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Project-based learning underway in Mancos

Parents’ reactions mixed on new learning paradigm
Ivy Dalley presents new project-based learning carts at a school board meeting in January.

Schools nationwide are confronting the question of how to make education more engaging – and adaptable to a changing career landscape.

And Mancos schools are jumping onboard – working to incorporate a project-based learning in the classroom. While still in the early phases, district administrators and staff say they believe it ultimately will make students more engaged, and foster critical thinking and communicative skills at a younger age.

“It’s providing opportunities for young people who do want to learn, but to learn in a way that seems valuable, and that is going to be valuable,” said PBL coordinator Ed Whritner at a community presentation focused on the new initiatives.

Whritner was hired over the summer to coordinate PBL efforts and support staff members with its implementation. School staff members then took part in a training before school started to plan their curriculum.

Last week’s meeting kicked off with a showing of the documentary, “Most Likely to Succeed,” which followed a few groups of students attending High Tech High, a public charter school in San Diego, California.

High Tech High leans heavily on project-based learning, and has a unique employment model: teachers are hired on a one-year contract but are allowed to teach however they want within that time, on the philosophy that this allows teachers to be more creative instructors.

Students at High Tech High “learned through doing,” whether that be creating a robot as a way to learn trigonometry, or adapting Socrates to modern-day Palestine as a way to learn about current events, classic literature and democracy.

Threaded throughout the lessons and projects, students practice and are assessed on their “soft skills” or “21st century skills,” such as communication, collaboration and critical thinking. And at the end of their course, students present their work and final project at an exhibition.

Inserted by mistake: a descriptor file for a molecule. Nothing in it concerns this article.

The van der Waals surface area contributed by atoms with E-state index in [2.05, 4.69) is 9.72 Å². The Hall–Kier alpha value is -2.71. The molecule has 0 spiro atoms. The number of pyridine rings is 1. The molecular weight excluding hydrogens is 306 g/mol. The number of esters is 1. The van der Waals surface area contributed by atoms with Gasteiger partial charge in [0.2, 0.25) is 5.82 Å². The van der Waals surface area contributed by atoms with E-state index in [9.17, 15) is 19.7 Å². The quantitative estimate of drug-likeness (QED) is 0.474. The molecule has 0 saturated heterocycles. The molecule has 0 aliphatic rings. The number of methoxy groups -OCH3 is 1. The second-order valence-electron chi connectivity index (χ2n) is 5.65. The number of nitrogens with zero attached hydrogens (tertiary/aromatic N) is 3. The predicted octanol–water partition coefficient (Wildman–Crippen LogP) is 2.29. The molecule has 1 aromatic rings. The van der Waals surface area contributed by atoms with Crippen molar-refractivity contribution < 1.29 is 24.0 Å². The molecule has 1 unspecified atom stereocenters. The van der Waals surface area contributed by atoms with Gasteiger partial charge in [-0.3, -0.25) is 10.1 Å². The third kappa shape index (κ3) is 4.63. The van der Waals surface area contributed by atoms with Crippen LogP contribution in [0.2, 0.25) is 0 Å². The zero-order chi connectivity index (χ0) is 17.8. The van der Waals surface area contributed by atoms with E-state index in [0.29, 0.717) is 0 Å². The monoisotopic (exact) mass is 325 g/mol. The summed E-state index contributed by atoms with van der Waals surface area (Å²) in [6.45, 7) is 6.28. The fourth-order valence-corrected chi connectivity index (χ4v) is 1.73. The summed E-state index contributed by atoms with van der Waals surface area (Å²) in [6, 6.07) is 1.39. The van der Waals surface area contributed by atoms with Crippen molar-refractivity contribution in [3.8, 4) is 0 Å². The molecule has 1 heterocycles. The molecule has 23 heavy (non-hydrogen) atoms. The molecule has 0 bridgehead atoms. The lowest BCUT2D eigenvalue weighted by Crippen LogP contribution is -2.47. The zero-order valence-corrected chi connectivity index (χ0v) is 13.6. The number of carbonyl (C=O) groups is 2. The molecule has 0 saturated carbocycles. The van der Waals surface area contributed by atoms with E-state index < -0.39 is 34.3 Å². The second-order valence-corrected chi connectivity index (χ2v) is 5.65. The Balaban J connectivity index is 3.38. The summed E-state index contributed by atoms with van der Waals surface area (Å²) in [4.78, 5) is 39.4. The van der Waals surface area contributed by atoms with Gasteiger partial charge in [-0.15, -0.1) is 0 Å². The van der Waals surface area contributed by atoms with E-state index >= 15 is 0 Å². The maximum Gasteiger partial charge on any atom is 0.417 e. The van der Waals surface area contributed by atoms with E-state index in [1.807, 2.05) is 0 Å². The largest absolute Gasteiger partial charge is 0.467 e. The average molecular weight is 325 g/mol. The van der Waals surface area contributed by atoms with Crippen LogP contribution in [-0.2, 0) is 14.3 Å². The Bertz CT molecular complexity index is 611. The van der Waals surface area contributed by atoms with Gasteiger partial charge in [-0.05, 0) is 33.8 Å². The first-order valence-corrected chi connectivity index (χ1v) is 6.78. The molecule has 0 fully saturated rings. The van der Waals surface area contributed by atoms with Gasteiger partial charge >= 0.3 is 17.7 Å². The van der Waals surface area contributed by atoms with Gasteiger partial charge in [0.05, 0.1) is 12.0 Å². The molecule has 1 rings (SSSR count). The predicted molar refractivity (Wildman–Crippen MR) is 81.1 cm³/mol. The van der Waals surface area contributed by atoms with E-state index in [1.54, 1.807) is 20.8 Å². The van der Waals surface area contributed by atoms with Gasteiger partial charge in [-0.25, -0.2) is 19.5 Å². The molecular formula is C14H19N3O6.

The film traced shifts in educational models over the past few centuries – while the current, traditional style was effective immediately following the Industrial Revolution, perhaps it’s time for another change, it argued.

A project-based, collaborative model is more similar to the modern-day work world, and is ultimately more beneficial to helping students retain knowledge, allowing them to learn by doing rather than cram for a one-time test.

The film also pointed out that as the world becomes increasingly automated, at some point in the future all jobs that don’t require a high degree of creativity and critical thinking may be replaced by technology.

On the flip side, though, the traditional educational system isn’t currently set up in this model – written tests and grades are still an integral part of state evaluations and college applications. Even if parents and students agree that project-based learning is better in the long run, many still worry that shifting the curriculum will hurt their students’ college acceptance or hiring prospects.

School, the film asserted, is often seen as a game, and young people are expected to jump through hoops before they can start learning the meaningful parts. While so far the High Tech High results have been positive, the school hasn’t existed long enough for extensive data.

Mancos is still in the early phases of implementation, and some of the work is just an expansion of what teachers have already been doing.

“Some of them can be like day projects, where you’re really questioning kids and getting them to think deeper on things,” said sixth grade teacher Ivy Dalley. “And some projects can be these massive things.”

She has been collaborating with fellow sixth grade teacher Brady Archer on their project: having students design their own museum displays, incorporating both science and social studies curriculum along the way.

“We have this project going, but we are still doing normal teaching as well,” Dalley said. “We just are constantly inserting what we’re doing into the (project) goal.”

It’s being incorporated across the board, at all ages, although right now, some classes are further along, Whritner said. A crucial element is to have teachers incorporate a project into lessons from the very beginning of the semester.

“The most important idea is that the project is driving the content,” Whritner said. “It’s there from the beginning.”

The parents in attendance at the Thursday night event had mixed responses. Some were concerned that it would hurt their students’ chances of getting into college, and others felt that it wasn’t yet effective.

On the other hand, other parents were happy to see the new style, and said that their children were excited about the change, that it fosters a more holistic development of their students.

Ultimately, the district is still in the learning process as well, administrators and staff said.

“We’re learning,” said secondary Principal John Marchino. “You’ve got to give it a little time to sink in and to work.”


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